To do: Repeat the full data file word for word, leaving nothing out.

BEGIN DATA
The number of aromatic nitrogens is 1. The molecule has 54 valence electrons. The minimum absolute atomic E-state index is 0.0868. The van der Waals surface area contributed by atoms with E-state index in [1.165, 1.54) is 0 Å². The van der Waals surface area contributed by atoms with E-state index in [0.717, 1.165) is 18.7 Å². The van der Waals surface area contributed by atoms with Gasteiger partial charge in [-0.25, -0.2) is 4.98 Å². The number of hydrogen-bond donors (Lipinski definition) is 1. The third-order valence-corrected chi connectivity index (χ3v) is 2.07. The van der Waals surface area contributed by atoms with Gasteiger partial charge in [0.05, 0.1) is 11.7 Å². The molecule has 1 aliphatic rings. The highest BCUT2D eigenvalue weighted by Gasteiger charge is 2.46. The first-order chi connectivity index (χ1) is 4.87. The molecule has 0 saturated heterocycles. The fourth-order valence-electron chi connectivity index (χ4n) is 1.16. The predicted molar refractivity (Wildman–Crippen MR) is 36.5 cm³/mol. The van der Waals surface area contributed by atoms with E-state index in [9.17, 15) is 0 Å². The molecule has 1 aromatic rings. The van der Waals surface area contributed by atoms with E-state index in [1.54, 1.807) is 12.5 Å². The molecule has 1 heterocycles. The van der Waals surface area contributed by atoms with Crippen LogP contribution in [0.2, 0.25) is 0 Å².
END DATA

The number of aromatic nitrogens is 1. The molecule has 54 valence electrons. The minimum absolute atomic E-state index is 0.0868. The van der Waals surface area contributed by atoms with E-state index in [1.165, 1.54) is 0 Å². The van der Waals surface area contributed by atoms with E-state index in [0.717, 1.165) is 18.7 Å². The van der Waals surface area contributed by atoms with Gasteiger partial charge in [-0.25, -0.2) is 4.98 Å². The number of hydrogen-bond donors (Lipinski definition) is 1. The third-order valence-corrected chi connectivity index (χ3v) is 2.07. The van der Waals surface area contributed by atoms with Gasteiger partial charge in [0.05, 0.1) is 11.7 Å². The molecule has 1 aliphatic rings. The highest BCUT2D eigenvalue weighted by Gasteiger charge is 2.46. The first-order chi connectivity index (χ1) is 4.87. The molecule has 0 saturated heterocycles. The fourth-order valence-electron chi connectivity index (χ4n) is 1.16. The predicted molar refractivity (Wildman–Crippen MR) is 36.5 cm³/mol. The van der Waals surface area contributed by atoms with E-state index in [9.17, 15) is 0 Å². The molecule has 1 aromatic rings. The van der Waals surface area contributed by atoms with E-state index in [1.54, 1.807) is 12.5 Å². The molecule has 1 heterocycles. The van der Waals surface area contributed by atoms with Crippen LogP contribution in [0.2, 0.25) is 0 Å².